Kirsten Cronlund, MAPP 2008, is committed to helping others navigate the rough waters of divorce with resiliency, drawing upon personal experience and the science of positive psychology. She is now serving as the director of Bryn Athyn Church School. Full bio.
Kirsten's articles are here.
For years, I have seen men roll their eyes and exclaim, “Women! I’ll never understand them!” I have always been at a loss for how to respond to this outburst, since I have always found myself and other women completely understandable. I’ve tried to find out just what it is that men can’t comprehend, but – either because they don’t know what to ask for clarification on, or because I am too steeped in my own female perspective to understand the source of the confusion – the conversation has never gotten off the ground.
But recently I’ve developed a better understanding of the male psyche, and I have some ideas about how to explain women to men. In particular, my women friends have emphasized and repeated two key needs and concepts also corroborated by research findings in positive psychology.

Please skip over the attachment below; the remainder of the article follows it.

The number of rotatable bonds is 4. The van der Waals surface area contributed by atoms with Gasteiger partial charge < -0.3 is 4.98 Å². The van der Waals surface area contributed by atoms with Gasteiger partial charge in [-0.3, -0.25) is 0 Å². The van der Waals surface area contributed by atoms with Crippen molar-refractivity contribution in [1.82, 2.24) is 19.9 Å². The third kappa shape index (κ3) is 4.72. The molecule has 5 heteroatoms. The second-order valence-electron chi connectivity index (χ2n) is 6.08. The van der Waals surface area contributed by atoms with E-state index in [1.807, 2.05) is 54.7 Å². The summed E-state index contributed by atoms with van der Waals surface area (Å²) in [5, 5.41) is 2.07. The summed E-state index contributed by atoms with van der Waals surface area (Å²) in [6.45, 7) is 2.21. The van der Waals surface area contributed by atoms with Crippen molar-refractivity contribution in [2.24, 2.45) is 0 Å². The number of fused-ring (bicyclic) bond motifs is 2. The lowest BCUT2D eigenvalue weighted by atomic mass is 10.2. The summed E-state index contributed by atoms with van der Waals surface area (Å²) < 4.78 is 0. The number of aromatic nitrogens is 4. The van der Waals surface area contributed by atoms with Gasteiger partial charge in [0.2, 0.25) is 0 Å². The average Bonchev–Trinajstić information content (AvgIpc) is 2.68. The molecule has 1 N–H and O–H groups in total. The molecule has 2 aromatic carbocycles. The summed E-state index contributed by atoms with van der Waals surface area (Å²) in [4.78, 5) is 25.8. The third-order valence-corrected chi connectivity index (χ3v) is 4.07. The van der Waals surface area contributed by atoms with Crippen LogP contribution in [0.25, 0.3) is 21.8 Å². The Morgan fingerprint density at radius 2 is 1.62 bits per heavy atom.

Secret #1: Women feel nurtured when men assist them with tasks.
Secret #2: Women long for their men to welcome their influence.
It’s all about assistance and openness.
It’s Astounding What Goes on Inside a Woman’s Head (See Secret #1)
Men, if you think it’s scary to watch a woman go into a cleaning frenzy, you would be wise to stay away from the inner workings of her brain. Hidden within the confines of her skull is a personal 12-ring circus, complete with dancing bears, trapeze artists, and raucous music.
This is how she is able to talk on the phone, do her nails, and oversee the kids’ homework all at the same time – and while she’s driving! Managing the many roles women embody is an intricate dance. We are amazingly adept at keeping many plates spinning at once. Most of us do this as a matter of course, and can forget that not everyone functions in the same way. When we occasionally hit overload — when there is one task too many on our to-do lists — we (sometimes emotionally) react in proportion to the entire load we are carrying. If we have reached the point of asking for help (even if it comes in the form of bursting into tears), it probably means that we have already maxed out our energy reserves.